How to Help Your Nonprofit Board Stay in the Governance Lane

Does your nonprofit board meander out of its lane? Does it micromanage staff and dive into operations issues? Watch this video to guide your board to develop strategy, policies, and to govern.

Content

00:00 Keeping your board in the right lane
00:10 Good nonprofit boards stick to their lane
00:23 Is your board busy micro-managing?
00:36 Guiding your board to govern
o1:05 Agenda check
01:20 Put a frame around it
01:48 Add lane markers
02:38 How to end your meetings

Does your nonprofit board stay in its lane, or does it meander over the highway? All are using all lanes and going everywhere at once. A good nonprofit board stays in its lane. And by that, I mean they stick with policy and governance and big issues, and they bring you information from the outside world and offer their perspective. If your board is getting involved in micromanaging your nonprofit, i.e., your work as a CEO, your board is not staying in this lane.

Let’s talk about how you can help your board stay in this lane and do the governance work that you so desperately need them to do because this is leading your nonprofit. This is what they only can do is have that outside viewpoint that they bring in and apply to your situation and help you set policies and strategies to win.

 

Now, you can’t be surprised that your board doesn’t know what lane is because they might never have been taught.

 

And so, your opportunity as the CEO is to help them understand that. And here are some ways you can do that.

Agenda Check

First of all, you’re going to look at your agenda, and you’re going to make sure that every time you put an agenda in front of this organization, you have checked it to make sure that it really is asking strategic questions, policy, questions, guidance, questions, if you need, or would like their advice on management, then you’re going to put a frame around it and say, hi, this is a question that I want to discuss with you. It really is a staff decision, but I would love your input. So your agenda should be double-checked to make sure it is asking for strategy and policy, and governance issues.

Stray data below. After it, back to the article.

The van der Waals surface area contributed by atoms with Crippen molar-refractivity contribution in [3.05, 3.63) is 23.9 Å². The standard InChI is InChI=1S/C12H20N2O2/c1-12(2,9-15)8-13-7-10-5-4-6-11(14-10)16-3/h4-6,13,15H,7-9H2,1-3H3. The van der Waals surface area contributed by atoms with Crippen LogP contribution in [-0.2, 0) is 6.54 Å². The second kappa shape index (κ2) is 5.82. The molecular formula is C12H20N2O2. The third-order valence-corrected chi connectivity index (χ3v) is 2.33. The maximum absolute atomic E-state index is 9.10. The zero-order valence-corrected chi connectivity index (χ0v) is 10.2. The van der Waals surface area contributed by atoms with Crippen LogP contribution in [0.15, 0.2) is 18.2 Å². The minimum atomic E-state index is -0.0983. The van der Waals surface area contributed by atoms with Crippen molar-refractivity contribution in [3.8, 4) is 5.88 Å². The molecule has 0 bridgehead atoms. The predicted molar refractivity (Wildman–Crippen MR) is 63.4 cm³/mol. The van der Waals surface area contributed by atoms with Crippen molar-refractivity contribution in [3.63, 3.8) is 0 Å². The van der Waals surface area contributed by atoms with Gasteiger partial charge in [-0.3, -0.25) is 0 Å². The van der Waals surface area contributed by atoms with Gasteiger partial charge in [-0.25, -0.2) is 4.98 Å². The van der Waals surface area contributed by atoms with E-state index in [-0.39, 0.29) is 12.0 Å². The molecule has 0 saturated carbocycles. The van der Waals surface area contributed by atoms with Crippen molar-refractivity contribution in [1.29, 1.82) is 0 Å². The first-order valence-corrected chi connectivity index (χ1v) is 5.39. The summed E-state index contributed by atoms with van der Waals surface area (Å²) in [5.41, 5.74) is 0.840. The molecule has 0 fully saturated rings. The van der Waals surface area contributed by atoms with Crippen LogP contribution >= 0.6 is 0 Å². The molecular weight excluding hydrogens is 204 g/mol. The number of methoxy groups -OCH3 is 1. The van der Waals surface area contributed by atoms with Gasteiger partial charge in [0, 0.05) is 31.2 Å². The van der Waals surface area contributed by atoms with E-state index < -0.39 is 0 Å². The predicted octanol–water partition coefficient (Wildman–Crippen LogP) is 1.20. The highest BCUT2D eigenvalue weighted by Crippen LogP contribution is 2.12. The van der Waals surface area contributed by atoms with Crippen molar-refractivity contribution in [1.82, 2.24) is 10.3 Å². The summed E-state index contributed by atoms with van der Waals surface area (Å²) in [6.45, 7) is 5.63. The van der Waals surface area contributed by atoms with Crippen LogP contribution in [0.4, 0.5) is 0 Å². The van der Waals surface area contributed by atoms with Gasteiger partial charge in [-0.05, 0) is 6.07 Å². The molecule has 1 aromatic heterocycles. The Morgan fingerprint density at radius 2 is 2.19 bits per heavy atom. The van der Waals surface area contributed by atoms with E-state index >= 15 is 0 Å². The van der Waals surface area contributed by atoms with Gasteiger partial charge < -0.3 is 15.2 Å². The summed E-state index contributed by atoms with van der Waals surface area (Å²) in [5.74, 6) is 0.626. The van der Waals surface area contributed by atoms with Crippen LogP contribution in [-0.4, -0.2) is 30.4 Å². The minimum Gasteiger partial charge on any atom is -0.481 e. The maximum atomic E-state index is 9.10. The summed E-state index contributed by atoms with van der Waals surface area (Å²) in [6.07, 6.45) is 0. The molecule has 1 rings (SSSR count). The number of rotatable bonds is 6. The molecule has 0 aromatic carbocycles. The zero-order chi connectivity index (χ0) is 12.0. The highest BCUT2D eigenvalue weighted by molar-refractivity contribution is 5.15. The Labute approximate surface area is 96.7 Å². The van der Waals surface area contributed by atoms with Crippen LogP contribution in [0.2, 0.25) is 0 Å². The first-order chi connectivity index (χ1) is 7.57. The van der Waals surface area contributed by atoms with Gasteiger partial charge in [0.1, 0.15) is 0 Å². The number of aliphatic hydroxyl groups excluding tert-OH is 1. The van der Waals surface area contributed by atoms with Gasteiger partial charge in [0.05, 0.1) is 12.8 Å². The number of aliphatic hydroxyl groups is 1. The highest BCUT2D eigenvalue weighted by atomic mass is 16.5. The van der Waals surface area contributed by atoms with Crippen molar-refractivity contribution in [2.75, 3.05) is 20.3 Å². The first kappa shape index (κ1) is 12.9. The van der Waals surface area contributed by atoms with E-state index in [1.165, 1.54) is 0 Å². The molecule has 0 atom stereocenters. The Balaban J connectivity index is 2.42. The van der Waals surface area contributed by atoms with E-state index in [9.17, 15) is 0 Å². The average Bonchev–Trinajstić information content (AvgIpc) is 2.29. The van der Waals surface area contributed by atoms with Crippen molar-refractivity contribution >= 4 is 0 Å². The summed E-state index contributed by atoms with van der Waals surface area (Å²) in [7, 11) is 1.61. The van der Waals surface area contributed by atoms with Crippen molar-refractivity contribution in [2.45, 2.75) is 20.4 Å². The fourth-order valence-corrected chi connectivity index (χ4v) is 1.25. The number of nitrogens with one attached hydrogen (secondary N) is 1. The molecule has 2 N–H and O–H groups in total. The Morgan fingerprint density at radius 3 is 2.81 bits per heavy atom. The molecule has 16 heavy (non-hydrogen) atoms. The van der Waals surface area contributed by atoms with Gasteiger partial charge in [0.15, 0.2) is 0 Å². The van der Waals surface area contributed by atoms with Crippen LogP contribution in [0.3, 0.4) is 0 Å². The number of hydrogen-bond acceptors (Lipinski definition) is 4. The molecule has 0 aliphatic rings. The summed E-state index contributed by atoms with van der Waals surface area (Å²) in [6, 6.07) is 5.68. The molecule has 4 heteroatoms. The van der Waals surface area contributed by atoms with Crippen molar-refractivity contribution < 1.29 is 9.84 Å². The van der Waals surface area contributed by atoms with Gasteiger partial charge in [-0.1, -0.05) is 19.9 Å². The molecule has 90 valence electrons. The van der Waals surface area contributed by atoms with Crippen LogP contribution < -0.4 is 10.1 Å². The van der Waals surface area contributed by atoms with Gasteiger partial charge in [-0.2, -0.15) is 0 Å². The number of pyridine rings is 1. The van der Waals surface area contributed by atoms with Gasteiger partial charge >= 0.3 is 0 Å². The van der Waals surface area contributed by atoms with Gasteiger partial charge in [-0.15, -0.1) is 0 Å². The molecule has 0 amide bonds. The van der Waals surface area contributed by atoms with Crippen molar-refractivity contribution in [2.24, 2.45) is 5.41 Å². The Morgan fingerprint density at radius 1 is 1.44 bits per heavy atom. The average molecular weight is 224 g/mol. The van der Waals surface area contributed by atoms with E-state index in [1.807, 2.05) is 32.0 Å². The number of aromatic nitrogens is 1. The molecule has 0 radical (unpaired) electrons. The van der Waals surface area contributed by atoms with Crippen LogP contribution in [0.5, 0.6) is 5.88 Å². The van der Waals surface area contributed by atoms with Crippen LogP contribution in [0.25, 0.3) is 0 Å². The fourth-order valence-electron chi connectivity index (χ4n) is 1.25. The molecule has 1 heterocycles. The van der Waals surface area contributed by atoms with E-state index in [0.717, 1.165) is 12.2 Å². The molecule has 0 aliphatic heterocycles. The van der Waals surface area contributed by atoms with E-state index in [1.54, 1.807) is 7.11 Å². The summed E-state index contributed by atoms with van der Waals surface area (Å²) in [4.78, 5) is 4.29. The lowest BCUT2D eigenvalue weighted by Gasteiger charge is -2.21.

Many nonprofit CEOs get micromanaging because they forget this.

Put a Frame Around It

The second thing is to give them lane markers. I work with boards. And when I do, I often tell a story and bring three kinds of napkins.

And in the middle of the event, I’ll say, which of these napkins do you like best? And they look at me like I am from another planet. It’s kind of a fun moment. And then I explained that they’re going to be setting some strategies or go and policies. And before they do that, I wanted to give them inoculation and help them to know to remember that they want to stay away from napkin decisions and instead focus on policy. And because napkins and thinking about what color napkin is so easy and takes so little brain and it’s like, oh yeah, yeah. You know you want for hours, they forget. And they tend to go back into that. So give them some lane markers, give them a story, give them some reminders.

How to End Your Meetings

And finally, after the end of every meeting, just take one minute, take a breath, thank them for coming and say, let’s just stop here. How do we do? Do we stay with policy and strategy, and governance? Or did we meander into operations? How did we do tonight? Let’s rank ourselves. So I’ve asked for their evaluation. If you do this consistently and notice and think about it, your board will begin to understand what their role is, and you will have a governance board that stays in its lane. So I’m Karen Eber Davis. There’s more in the links below and on my website.

For More on Board Effectiveness:

5 Ways to Turn Off Your Nonprofit Board Members

Guilty As Charged: Prove Your Board Supports Your Organization

How to Help Your Board to Take Smart Risks

Create the Board of Your Dreams

Board Rx

 

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